Manuka is a prolific shrub-type tree and is often one of the first species to regenerate on cleared land. It is a shrub that usually grows 2 to 5 m (7 to 16 ft) tall, but can also grow to be a medium-sized tree up to 15 m (49 ft) tall. It is an evergreen tree with dense branching and small leaves 7–20 mm (0.28–0.79 in) long and 2–6 mm (0.079–0.24 in) wide with short spine tips. The flowers are white, sometimes pink, 8–15 mm (0.31–0.59 in) in diameter, rarely up to 25 mm (0.98 in), and have five petals. Wood is hard and hard. Manuka is often confused with the closely related Kanuka (Kunzea ericoides). The easiest way to tell the difference between the two species in the field is to feel the leaves. Kanuka leaves are soft while manuka leaves are spiny. Alternatively, manuka seed capsules are large (5-7 mm or 0.20-0.28 inches in diameter) and often remain on the plant year-round, whereas kanuka seed capsules are much smaller (2.2-4.6 mm or 0.18 inches) in diameter) and is absent for most of the year. The Latin specific epithet scoparium means "broom-like" and refers to superficially similar but only distantly related Northern Hemisphere genera such as Genista and Cytisus.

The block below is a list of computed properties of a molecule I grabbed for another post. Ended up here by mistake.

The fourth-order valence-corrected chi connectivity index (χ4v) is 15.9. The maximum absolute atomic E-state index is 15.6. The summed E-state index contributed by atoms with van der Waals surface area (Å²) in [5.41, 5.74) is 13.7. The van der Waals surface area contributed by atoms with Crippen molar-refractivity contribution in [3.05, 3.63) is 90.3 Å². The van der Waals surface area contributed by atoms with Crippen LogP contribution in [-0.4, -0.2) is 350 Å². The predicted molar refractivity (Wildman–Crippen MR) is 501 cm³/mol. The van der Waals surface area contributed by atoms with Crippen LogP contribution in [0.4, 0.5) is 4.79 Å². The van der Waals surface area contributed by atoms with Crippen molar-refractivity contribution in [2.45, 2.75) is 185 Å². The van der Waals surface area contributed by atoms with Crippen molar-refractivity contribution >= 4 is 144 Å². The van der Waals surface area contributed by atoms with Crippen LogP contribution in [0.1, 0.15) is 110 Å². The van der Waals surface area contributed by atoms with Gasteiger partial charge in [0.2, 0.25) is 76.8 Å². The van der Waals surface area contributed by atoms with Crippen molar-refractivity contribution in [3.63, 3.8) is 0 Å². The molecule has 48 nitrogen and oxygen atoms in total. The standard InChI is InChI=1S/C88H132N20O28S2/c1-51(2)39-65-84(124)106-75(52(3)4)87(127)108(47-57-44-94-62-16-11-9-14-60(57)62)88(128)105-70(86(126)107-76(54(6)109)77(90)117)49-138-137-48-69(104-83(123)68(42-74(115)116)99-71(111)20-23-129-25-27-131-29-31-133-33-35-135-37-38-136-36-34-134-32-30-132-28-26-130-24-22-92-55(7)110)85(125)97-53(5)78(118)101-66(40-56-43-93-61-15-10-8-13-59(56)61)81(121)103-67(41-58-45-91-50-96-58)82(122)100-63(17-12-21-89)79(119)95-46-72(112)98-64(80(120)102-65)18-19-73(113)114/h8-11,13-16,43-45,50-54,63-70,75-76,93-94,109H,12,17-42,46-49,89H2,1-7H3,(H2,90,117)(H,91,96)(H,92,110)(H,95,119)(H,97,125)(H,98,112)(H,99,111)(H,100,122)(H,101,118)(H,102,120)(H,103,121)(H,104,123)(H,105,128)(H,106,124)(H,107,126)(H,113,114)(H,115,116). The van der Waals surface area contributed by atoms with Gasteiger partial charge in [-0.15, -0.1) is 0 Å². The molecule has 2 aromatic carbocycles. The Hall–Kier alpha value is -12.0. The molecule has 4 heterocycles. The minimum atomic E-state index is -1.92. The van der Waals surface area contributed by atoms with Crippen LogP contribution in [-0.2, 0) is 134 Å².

History and habitat

Evidence suggests that L. scoparium arose in Australia before the onset of the Miocene arid zone and migrated during the past 20 million years as a result of a long-distance dispersal event from eastern Australia to New Zealand. increase. Cyclones and other wind activity are most likely responsible for transporting seeds over long distances. Proponents of this claim believe that Leptospermum possesses fire-adaptive traits such as serotin and storage lignotubers, and therefore under conditions where forest fires occur frequently (i.e. Australia, not temperate New Zealand). provides evidence that it did. Upon arrival in New Zealand, L. scoparium is thought to have settled in limited areas suitable for education until the arrival of the Polynesians. Polynesian fires and deforestation provided nutrient-poor soils to which the Polynesians were pre-adapted. its hometown. It is now more common in New Zealand than Australia. It is found throughout New Zealand, but is particularly common on the dry east coasts of the North and South Islands, Tasmania, Victoria, and New South Wales in Australia.

= Pests and diseases =

Adults and larvae of the New Zealand manuka beetle (Pyronota festiva) feed on L. scoparium.

= Pollinators =

A variety of pollinators are known to visit L. scoparium, examples include Melangyna novaezelandiae, Hylaeus and bees.

= Continued evolution =